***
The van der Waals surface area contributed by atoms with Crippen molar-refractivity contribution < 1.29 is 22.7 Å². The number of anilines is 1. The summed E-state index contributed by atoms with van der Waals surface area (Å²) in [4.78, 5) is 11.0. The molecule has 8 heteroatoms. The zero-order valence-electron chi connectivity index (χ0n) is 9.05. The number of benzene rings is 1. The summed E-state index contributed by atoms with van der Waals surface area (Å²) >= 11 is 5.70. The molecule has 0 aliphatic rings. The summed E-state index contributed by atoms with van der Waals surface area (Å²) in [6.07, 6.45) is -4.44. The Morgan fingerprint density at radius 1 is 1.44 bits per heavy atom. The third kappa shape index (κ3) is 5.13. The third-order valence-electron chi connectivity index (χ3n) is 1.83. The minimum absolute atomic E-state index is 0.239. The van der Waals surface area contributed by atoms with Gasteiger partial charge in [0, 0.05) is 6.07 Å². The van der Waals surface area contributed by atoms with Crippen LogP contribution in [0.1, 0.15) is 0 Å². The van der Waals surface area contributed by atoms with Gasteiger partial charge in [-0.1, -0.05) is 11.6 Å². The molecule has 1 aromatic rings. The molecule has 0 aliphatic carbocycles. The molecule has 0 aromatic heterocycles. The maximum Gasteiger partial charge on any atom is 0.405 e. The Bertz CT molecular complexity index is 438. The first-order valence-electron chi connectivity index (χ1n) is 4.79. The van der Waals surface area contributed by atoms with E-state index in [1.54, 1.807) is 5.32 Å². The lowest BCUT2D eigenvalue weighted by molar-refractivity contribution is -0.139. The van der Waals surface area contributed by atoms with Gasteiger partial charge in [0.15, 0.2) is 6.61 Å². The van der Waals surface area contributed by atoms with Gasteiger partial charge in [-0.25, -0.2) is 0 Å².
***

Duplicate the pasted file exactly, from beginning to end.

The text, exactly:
The van der Waals surface area contributed by atoms with Crippen molar-refractivity contribution < 1.29 is 22.7 Å². The number of anilines is 1. The summed E-state index contributed by atoms with van der Waals surface area (Å²) in [4.78, 5) is 11.0. The molecule has 8 heteroatoms. The zero-order valence-electron chi connectivity index (χ0n) is 9.05. The number of benzene rings is 1. The summed E-state index contributed by atoms with van der Waals surface area (Å²) >= 11 is 5.70. The molecule has 0 aliphatic rings. The summed E-state index contributed by atoms with van der Waals surface area (Å²) in [6.07, 6.45) is -4.44. The Morgan fingerprint density at radius 1 is 1.44 bits per heavy atom. The third kappa shape index (κ3) is 5.13. The third-order valence-electron chi connectivity index (χ3n) is 1.83. The minimum absolute atomic E-state index is 0.239. The van der Waals surface area contributed by atoms with Gasteiger partial charge in [0, 0.05) is 6.07 Å². The van der Waals surface area contributed by atoms with Crippen LogP contribution in [0.1, 0.15) is 0 Å². The van der Waals surface area contributed by atoms with Gasteiger partial charge in [-0.1, -0.05) is 11.6 Å². The molecule has 1 aromatic rings. The molecule has 0 aliphatic carbocycles. The molecule has 0 aromatic heterocycles. The maximum Gasteiger partial charge on any atom is 0.405 e. The Bertz CT molecular complexity index is 438. The first-order valence-electron chi connectivity index (χ1n) is 4.79. The van der Waals surface area contributed by atoms with E-state index in [1.54, 1.807) is 5.32 Å². The lowest BCUT2D eigenvalue weighted by molar-refractivity contribution is -0.139. The van der Waals surface area contributed by atoms with Gasteiger partial charge in [0.15, 0.2) is 6.61 Å². The van der Waals surface area contributed by atoms with Gasteiger partial charge in [-0.25, -0.2) is 0 Å².